|Brookesia nana |
Glaw, Köhler, Hawlitschek, Ratsoavina, Rakotoarison, Scherz & Vences, 2021
Evolutionary reduction of adult body size (miniaturization) has profound consequences for organismal biology and is an important subject of evolutionary research. Based on two individuals we describe a new, extremely miniaturized chameleon, which may be the world’s smallest reptile species. The male holotype of Brookesia nana sp. nov. has a snout–vent length of 13.5 mm (total length 21.6 mm) and has large, apparently fully developed hemipenes, making it apparently the smallest mature male amniote ever recorded. The female paratype measures 19.2 mm snout–vent length (total length 28.9 mm) and a micro-CT scan revealed developing eggs in the body cavity, likewise indicating sexual maturity. The new chameleon is only known from a degraded montane rainforest in northern Madagascar and might be threatened by extinction. Molecular phylogenetic analyses place it as sister to B. karchei, the largest species in the clade of miniaturized Brookesia species, for which we resurrect Evoluticauda Angel, 1942 as subgenus name. The genetic divergence of B. nana sp. nov. is rather strong (9.9‒14.9% to all other Evoluticauda species in the 16S rRNA gene). A comparative study of genital length in Malagasy chameleons revealed a tendency for the smallest chameleons to have the relatively largest hemipenes, which might be a consequence of a reversed sexual size dimorphism with males substantially smaller than females in the smallest species. The miniaturized males may need larger hemipenes to enable a better mechanical fit with female genitals during copulation. Comprehensive studies of female genitalia are needed to test this hypothesis and to better understand the evolution of genitalia in reptiles.
|Brookesia nana sp. nov. in life. |
(A–C) male holotype (ZSM 1660/2012).
(D, E) female paratype (UADBA-R/FGZC 3752).
Order Squamata Oppel, 181115.
Family Chamaeleonidae Rafinesque, 181516.
Subfamily Brookesiinae Angel, 194217.
Genus Brookesia Gray, 186517.
Subgenus Evoluticauda Angel, 1942 (resurrected herein, justification below).
Brookesia nana sp. nov
Diagnosis: A diminutive chameleon species assigned to the genus Brookesia on the basis of its small body size, short tail, presence of rows of dorsolateral tubercles along vertebral column, presence of pelvic spine, and molecular phylogenetic relationships. Brookesia nana sp. nov. is distinguished by the following unique suite of morphological characters: (1) male SVL 13.5 mm, female SVL 19.2 mm; (2) male TL mm 21.6 mm, female TL 28.9 mm; (3) TaL/SVL ratio of 0.51 in male; (4) absence of lateral or dorsal spines on the tail; (5) absence of dorsal pelvic shield in sacral area; (6) presence of distinct pelvic spine; (7) pale brown dorsal colouration with slightly darker markings in life; (8) absence of apical spines on the hemipenis.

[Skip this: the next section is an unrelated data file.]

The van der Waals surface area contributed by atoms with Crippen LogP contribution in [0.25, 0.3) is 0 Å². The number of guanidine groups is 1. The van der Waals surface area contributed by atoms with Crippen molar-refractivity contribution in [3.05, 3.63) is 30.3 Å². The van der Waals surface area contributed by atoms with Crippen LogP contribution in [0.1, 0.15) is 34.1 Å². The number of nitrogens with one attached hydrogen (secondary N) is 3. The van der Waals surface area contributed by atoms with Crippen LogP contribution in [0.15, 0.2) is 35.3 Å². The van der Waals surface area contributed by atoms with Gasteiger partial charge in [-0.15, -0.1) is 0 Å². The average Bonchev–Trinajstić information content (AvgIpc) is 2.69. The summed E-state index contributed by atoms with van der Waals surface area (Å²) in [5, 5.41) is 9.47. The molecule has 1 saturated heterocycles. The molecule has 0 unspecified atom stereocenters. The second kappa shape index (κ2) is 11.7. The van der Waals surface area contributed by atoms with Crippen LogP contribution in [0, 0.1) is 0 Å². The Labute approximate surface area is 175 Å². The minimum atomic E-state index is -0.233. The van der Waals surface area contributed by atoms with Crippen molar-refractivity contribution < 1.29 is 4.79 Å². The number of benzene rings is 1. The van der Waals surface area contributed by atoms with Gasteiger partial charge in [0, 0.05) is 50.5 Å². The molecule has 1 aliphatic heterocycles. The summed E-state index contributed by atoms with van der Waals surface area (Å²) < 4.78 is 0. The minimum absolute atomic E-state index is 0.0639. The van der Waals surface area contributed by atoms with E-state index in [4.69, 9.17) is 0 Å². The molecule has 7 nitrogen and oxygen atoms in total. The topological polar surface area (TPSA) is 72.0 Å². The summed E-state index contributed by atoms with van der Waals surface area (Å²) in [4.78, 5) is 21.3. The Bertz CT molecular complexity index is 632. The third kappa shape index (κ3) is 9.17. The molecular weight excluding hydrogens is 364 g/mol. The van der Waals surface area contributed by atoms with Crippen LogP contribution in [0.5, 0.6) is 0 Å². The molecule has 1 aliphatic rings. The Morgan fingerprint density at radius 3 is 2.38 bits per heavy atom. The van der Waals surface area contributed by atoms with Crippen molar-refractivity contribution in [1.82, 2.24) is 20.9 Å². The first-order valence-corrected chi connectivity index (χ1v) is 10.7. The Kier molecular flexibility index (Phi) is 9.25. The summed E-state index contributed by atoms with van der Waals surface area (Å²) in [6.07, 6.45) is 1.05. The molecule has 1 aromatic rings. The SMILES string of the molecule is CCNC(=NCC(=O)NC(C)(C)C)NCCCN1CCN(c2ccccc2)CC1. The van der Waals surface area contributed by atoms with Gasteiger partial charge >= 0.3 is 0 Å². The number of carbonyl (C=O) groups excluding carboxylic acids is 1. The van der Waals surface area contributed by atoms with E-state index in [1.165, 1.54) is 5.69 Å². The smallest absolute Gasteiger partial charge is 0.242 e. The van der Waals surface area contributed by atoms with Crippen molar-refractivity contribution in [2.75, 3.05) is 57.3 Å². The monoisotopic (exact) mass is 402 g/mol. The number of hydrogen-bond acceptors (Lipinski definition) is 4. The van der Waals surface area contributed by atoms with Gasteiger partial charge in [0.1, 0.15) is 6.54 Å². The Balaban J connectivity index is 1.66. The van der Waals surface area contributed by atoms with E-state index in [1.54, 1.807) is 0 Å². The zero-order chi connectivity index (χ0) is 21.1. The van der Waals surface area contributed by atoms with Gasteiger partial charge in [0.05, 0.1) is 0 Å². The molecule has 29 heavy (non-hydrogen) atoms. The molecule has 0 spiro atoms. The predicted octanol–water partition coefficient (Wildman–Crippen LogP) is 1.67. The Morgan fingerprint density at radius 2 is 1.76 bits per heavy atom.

Etymology: The specific epithet is the Latin noun nana (meaning female dwarf) in the nominative singular.
Due to the old divergence and the morphological distinctness of the two clades we here suggest to consider them as different subgenera:
Subgenus Brookesia Gray, 1865 (large-bodied clade)
Type species: Chamaeleo superciliaris Kuhl, 1820.
Contents: Brookesia antakarana, B. bekolosy (attribution tentative), B. betschi, B. bonsi, B. brunoi, B. brygooi, B. decaryi, B. ebenaui, B. griveaudi, B. lambertoni, B. lineata, B. perarmata, B. stumpffi, B. superciliaris, B. therezieni, B. thieli, B. vadoni, B. valerieae.
Subgenus Evoluticauda Angel, 1942 (miniaturized clade, known as B. minima group)
Type species: Brookesia tuberculata Mocquard, 1894.
Contents: Brookesia confidens, B. dentata, B. desperata, B. exarmata, B. karchei, B. micra, B. minima, B. nana, B. peyrierasi, B. ramanantsoai, B. tedi, B. tristis, B. tuberculata.
Distribution: Northern half of Madagascar.
Frank Glaw, Jörn Köhler, Oliver Hawlitschek, Fanomezana M. Ratsoavina, Andolalao Rakotoarison, Mark D. Scherz and Miguel Vences. 2021. Extreme Miniaturization of A New Amniote Vertebrate and insights into the Evolution of Genital Size in Chameleons. Scientific Reports. 11, 2522. DOI: 10.1038/s41598-020-80955-1